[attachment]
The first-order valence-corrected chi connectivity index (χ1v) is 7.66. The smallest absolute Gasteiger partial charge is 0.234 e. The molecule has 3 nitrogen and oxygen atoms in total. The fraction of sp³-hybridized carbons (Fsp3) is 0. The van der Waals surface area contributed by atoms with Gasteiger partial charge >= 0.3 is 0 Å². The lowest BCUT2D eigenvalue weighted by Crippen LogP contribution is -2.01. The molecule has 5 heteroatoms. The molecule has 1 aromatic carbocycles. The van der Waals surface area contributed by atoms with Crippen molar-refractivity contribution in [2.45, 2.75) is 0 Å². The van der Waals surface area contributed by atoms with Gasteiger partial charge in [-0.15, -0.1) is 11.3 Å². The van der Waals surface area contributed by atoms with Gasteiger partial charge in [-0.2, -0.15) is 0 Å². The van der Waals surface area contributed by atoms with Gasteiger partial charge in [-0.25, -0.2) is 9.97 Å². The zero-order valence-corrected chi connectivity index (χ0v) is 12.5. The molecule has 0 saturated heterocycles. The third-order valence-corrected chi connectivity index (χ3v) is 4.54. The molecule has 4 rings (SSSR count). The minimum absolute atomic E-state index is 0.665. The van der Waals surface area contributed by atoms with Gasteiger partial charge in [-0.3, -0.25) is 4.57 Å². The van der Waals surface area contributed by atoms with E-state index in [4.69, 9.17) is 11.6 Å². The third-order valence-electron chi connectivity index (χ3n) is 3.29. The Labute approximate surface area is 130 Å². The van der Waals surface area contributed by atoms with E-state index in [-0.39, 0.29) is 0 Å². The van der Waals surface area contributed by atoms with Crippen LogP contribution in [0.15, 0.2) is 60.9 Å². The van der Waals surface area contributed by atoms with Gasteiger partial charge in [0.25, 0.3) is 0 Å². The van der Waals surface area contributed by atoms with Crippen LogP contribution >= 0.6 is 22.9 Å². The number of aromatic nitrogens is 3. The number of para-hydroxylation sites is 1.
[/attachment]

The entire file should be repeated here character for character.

The first-order valence-corrected chi connectivity index (χ1v) is 7.66. The smallest absolute Gasteiger partial charge is 0.234 e. The molecule has 3 nitrogen and oxygen atoms in total. The fraction of sp³-hybridized carbons (Fsp3) is 0. The van der Waals surface area contributed by atoms with Gasteiger partial charge >= 0.3 is 0 Å². The lowest BCUT2D eigenvalue weighted by Crippen LogP contribution is -2.01. The molecule has 5 heteroatoms. The molecule has 1 aromatic carbocycles. The van der Waals surface area contributed by atoms with Crippen molar-refractivity contribution in [2.45, 2.75) is 0 Å². The van der Waals surface area contributed by atoms with Gasteiger partial charge in [-0.15, -0.1) is 11.3 Å². The van der Waals surface area contributed by atoms with Gasteiger partial charge in [-0.2, -0.15) is 0 Å². The van der Waals surface area contributed by atoms with Gasteiger partial charge in [-0.25, -0.2) is 9.97 Å². The zero-order valence-corrected chi connectivity index (χ0v) is 12.5. The molecule has 0 saturated heterocycles. The third-order valence-corrected chi connectivity index (χ3v) is 4.54. The molecule has 4 rings (SSSR count). The minimum absolute atomic E-state index is 0.665. The van der Waals surface area contributed by atoms with Gasteiger partial charge in [-0.3, -0.25) is 4.57 Å². The van der Waals surface area contributed by atoms with E-state index in [4.69, 9.17) is 11.6 Å². The third-order valence-electron chi connectivity index (χ3n) is 3.29. The Labute approximate surface area is 130 Å². The van der Waals surface area contributed by atoms with E-state index in [-0.39, 0.29) is 0 Å². The van der Waals surface area contributed by atoms with Crippen LogP contribution in [0.15, 0.2) is 60.9 Å². The van der Waals surface area contributed by atoms with Gasteiger partial charge in [0.25, 0.3) is 0 Å². The van der Waals surface area contributed by atoms with Crippen LogP contribution >= 0.6 is 22.9 Å². The number of aromatic nitrogens is 3. The number of para-hydroxylation sites is 1.